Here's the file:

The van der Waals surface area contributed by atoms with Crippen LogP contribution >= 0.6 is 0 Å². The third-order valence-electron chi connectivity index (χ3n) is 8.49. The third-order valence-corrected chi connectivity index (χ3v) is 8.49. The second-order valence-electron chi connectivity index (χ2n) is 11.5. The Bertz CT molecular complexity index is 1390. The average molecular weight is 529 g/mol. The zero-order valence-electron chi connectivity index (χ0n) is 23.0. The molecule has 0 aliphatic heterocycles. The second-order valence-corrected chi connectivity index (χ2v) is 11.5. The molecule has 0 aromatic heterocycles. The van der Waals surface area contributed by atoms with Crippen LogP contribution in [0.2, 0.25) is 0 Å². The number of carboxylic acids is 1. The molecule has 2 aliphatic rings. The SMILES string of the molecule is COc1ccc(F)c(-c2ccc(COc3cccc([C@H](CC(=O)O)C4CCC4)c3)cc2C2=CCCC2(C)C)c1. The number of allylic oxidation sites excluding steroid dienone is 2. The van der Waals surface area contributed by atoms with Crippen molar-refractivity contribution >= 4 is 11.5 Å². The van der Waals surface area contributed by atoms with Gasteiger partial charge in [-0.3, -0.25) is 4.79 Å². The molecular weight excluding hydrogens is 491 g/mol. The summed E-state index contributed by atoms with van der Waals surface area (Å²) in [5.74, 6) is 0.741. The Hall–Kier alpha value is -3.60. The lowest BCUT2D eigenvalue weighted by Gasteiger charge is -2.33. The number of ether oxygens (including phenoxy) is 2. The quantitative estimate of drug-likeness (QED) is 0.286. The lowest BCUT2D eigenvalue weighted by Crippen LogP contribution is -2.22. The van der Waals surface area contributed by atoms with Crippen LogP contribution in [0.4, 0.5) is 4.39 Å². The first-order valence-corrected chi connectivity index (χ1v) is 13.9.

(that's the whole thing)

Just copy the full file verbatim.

The van der Waals surface area contributed by atoms with Crippen LogP contribution >= 0.6 is 0 Å². The third-order valence-electron chi connectivity index (χ3n) is 8.49. The third-order valence-corrected chi connectivity index (χ3v) is 8.49. The second-order valence-electron chi connectivity index (χ2n) is 11.5. The Bertz CT molecular complexity index is 1390. The average molecular weight is 529 g/mol. The zero-order valence-electron chi connectivity index (χ0n) is 23.0. The molecule has 0 aliphatic heterocycles. The second-order valence-corrected chi connectivity index (χ2v) is 11.5. The molecule has 0 aromatic heterocycles. The van der Waals surface area contributed by atoms with Crippen LogP contribution in [0.2, 0.25) is 0 Å². The number of carboxylic acids is 1. The molecule has 2 aliphatic rings. The SMILES string of the molecule is COc1ccc(F)c(-c2ccc(COc3cccc([C@H](CC(=O)O)C4CCC4)c3)cc2C2=CCCC2(C)C)c1. The number of allylic oxidation sites excluding steroid dienone is 2. The van der Waals surface area contributed by atoms with Crippen molar-refractivity contribution >= 4 is 11.5 Å². The van der Waals surface area contributed by atoms with Gasteiger partial charge in [-0.3, -0.25) is 4.79 Å². The molecular weight excluding hydrogens is 491 g/mol. The summed E-state index contributed by atoms with van der Waals surface area (Å²) in [5.74, 6) is 0.741. The Hall–Kier alpha value is -3.60. The lowest BCUT2D eigenvalue weighted by Gasteiger charge is -2.33. The number of ether oxygens (including phenoxy) is 2. The quantitative estimate of drug-likeness (QED) is 0.286. The lowest BCUT2D eigenvalue weighted by Crippen LogP contribution is -2.22. The van der Waals surface area contributed by atoms with Crippen LogP contribution in [0.4, 0.5) is 4.39 Å². The first-order valence-corrected chi connectivity index (χ1v) is 13.9.